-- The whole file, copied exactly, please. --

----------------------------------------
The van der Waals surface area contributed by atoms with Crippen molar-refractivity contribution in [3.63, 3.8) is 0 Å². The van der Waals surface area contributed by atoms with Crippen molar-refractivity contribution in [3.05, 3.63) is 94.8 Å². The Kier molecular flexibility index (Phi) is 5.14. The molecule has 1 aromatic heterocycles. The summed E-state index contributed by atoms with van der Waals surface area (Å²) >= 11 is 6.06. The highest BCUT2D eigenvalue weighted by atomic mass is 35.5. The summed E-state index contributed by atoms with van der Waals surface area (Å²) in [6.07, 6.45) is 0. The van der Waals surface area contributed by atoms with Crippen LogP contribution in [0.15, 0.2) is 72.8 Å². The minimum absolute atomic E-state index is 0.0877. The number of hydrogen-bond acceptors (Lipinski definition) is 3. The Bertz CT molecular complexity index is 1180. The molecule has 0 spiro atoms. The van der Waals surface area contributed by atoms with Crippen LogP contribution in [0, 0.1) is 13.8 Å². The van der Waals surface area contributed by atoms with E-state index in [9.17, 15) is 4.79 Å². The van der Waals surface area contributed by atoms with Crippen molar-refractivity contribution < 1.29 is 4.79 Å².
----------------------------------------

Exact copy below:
The van der Waals surface area contributed by atoms with Crippen molar-refractivity contribution in [3.63, 3.8) is 0 Å². The van der Waals surface area contributed by atoms with Crippen molar-refractivity contribution in [3.05, 3.63) is 94.8 Å². The Kier molecular flexibility index (Phi) is 5.14. The molecule has 1 aromatic heterocycles. The summed E-state index contributed by atoms with van der Waals surface area (Å²) >= 11 is 6.06. The highest BCUT2D eigenvalue weighted by atomic mass is 35.5. The summed E-state index contributed by atoms with van der Waals surface area (Å²) in [6.07, 6.45) is 0. The van der Waals surface area contributed by atoms with Crippen LogP contribution in [0.15, 0.2) is 72.8 Å². The minimum absolute atomic E-state index is 0.0877. The number of hydrogen-bond acceptors (Lipinski definition) is 3. The Bertz CT molecular complexity index is 1180. The molecule has 0 spiro atoms. The van der Waals surface area contributed by atoms with Crippen LogP contribution in [0, 0.1) is 13.8 Å². The van der Waals surface area contributed by atoms with E-state index in [9.17, 15) is 4.79 Å². The van der Waals surface area contributed by atoms with Crippen molar-refractivity contribution < 1.29 is 4.79 Å².